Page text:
Schools prepare for remote learning during COVID-19 crisis.

April 3, 2020

Schools prepare for remote learning during COVID-19 crisis.

By Allison Scarbrough, Editor.

Oceana County school districts are examining students’ access to WiFi and devices at home as school officials prepare for non face-to-face instruction during the COVID-19 pandemic.

School buildings are closed for the remainder of the school year following Gov. Gretchen Whitmer’s order issued Thursday, April 2.

HESPERIA

Hesperia Community Schools Superintendent Vaughn White said that “at least 50 percent or more” of his district’s student population does not have access to both WiFi and devices.

Although plans are in the early stages, students that require paper packets could receive them during meal distribution events. “We’re just developing the plan,” White said, but it’s likely that instruction will involve a “combination of online and packet learning.”

“Lunch distribution may be the way or we could send (the packets) in the mail,” the school leader said.

Hesperia is a part of the Newaygo County Regional Educational Service Agency, which plans to launch a “continuous learning plan” by April 20, White said. The Hesperia district is located in Newaygo County but serves students who live in both Newaygo and Oceana counties.

“We have federal and legal requirements to ensure that we’re equitably serving all students,” said White in a NCRESA letter. “An instructional plan will be implemented to continue learning opportunities for all students.”

“Some schools will also be making curriculum packets available in conjunction with meal sites and delivery programs for families who might not have access to Internet or a home printer,” the NCRESA letter states. “Free learning materials for each grade will also be available through www.ncresa.org/learn.”

“We will be challenged to develop a plan to educate your children while they are safe at home,” White stated in a letter to parents. “As I am speaking, I know I am far from answering the many questions you have. My intent is to give you confidence that we will develop a plan moving forward that will eventually answer those questions. This will take some time.”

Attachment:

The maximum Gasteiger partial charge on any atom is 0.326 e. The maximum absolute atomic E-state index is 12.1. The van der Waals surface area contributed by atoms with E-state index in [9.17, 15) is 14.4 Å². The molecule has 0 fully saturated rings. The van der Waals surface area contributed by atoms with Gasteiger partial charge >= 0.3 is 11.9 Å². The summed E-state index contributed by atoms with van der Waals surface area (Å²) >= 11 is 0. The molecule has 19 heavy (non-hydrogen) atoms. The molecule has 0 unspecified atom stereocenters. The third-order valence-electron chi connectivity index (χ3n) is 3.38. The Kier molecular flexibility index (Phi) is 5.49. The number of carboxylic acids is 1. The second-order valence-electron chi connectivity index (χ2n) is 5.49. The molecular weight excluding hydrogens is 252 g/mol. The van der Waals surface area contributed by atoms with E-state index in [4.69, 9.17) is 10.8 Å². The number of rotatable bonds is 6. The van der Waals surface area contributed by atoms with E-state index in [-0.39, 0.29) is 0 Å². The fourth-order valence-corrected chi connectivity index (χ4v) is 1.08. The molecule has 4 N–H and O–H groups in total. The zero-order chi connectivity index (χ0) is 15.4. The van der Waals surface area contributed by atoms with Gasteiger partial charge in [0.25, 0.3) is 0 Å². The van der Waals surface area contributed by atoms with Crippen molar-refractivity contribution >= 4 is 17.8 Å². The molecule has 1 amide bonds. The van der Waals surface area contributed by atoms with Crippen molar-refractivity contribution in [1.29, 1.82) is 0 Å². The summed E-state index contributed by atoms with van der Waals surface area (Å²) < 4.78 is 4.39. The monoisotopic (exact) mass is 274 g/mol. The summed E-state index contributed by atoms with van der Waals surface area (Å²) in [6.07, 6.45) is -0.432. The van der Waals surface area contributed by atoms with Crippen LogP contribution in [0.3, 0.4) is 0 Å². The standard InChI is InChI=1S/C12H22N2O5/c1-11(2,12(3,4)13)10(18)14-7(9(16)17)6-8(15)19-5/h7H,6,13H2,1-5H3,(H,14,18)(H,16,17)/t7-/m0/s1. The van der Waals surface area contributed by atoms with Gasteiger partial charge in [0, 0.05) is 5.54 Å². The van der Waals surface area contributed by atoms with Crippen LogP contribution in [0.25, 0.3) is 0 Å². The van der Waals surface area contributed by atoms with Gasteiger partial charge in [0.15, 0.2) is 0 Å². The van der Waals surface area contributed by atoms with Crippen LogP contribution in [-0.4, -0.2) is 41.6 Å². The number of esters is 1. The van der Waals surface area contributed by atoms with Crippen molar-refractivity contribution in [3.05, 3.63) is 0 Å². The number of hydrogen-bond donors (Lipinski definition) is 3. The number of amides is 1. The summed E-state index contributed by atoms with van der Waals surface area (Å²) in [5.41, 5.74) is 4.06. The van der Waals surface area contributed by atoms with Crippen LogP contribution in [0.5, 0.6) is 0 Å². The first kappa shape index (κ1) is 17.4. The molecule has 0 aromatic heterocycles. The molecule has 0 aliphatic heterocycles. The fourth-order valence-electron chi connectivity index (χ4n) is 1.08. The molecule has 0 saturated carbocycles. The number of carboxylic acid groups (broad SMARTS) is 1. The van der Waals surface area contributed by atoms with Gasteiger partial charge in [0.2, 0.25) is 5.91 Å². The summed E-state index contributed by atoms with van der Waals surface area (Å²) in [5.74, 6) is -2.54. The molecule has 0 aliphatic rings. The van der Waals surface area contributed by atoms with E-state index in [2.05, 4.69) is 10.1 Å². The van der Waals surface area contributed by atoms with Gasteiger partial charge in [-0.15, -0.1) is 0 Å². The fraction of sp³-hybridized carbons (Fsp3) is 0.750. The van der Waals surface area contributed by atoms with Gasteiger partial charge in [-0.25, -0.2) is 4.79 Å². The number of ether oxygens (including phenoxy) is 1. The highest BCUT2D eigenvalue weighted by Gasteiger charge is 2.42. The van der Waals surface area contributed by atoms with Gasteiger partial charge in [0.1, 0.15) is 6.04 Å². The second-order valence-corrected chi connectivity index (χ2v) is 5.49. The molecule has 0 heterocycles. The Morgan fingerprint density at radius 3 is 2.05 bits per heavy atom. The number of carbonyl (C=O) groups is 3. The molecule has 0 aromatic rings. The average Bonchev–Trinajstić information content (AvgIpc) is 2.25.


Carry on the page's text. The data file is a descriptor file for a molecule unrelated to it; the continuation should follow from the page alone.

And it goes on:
“Digital poverty is high among students in Newaygo County. Each Newaygo County school surveyed families on if they have access to the Internet and/or usable devices at home. Approximately 48 percent of the students do not have access to Internet that can support online learning, and 41 percent do not have a tech device. A moment like this puts the structural deficiency that we have in Newaygo County in a spotlight. Our vulnerable students become more vulnerable with limited access to food, health and virtual learning opportunities,” said Dr. Lori Tubbergen Clark, NCRESA Superintendent.

“Students will not receive grades or assessments for the online learning,” White said. “All students who were on track to be promoted to the next grade or graduate will still do so. Students will not be penalized in any way if they are unable to complete assignments due to lack of resources.”

PENTWATER

Pentwater Public School Superintendent Scott Karaptian said he has sent out a survey to parents in his district which has revealed that roughly 30 percent of his students do not have WiFi access at home.

“I am meeting with staff next week to put together a plan to meet the needs of our students.” Karaptian said. Online learning would be easier to attain at the secondary level, because all high and middle school students received Chromebooks from the district that they take home. Upper elementary students also received Chromebooks and early elementary students have Kindle Fires that they may be allowed to take home in light of the situation. Continued distribution of paper packets is “yet to be determined,” he said. Paperwork could be hand delivered or sent via US mail.

“We will ensure they get what they need,” he said.

“The Governor has also asked each school district and its staff to create a Continuation of Learning to provide instructional materials, resources and opportunities for students to continue their education during this ordered school closure,” Karapatian states in a letter to parents Thursday. “Our staff and administration will be hosting virtual meetings next week to to discuss and create a Continuation of Learning framework and a Remote Learning Plan to support our students and their families.”

The Governor’s order requires that plans must be submitted to educational service districts by April 28, Karaptian said.

“Please know that our staff is working to meet the needs of every child,” the superintendent said. “This includes developing a plan to support students requiring intervention, as well as students with special education Individualized Education Programs (IEPs).”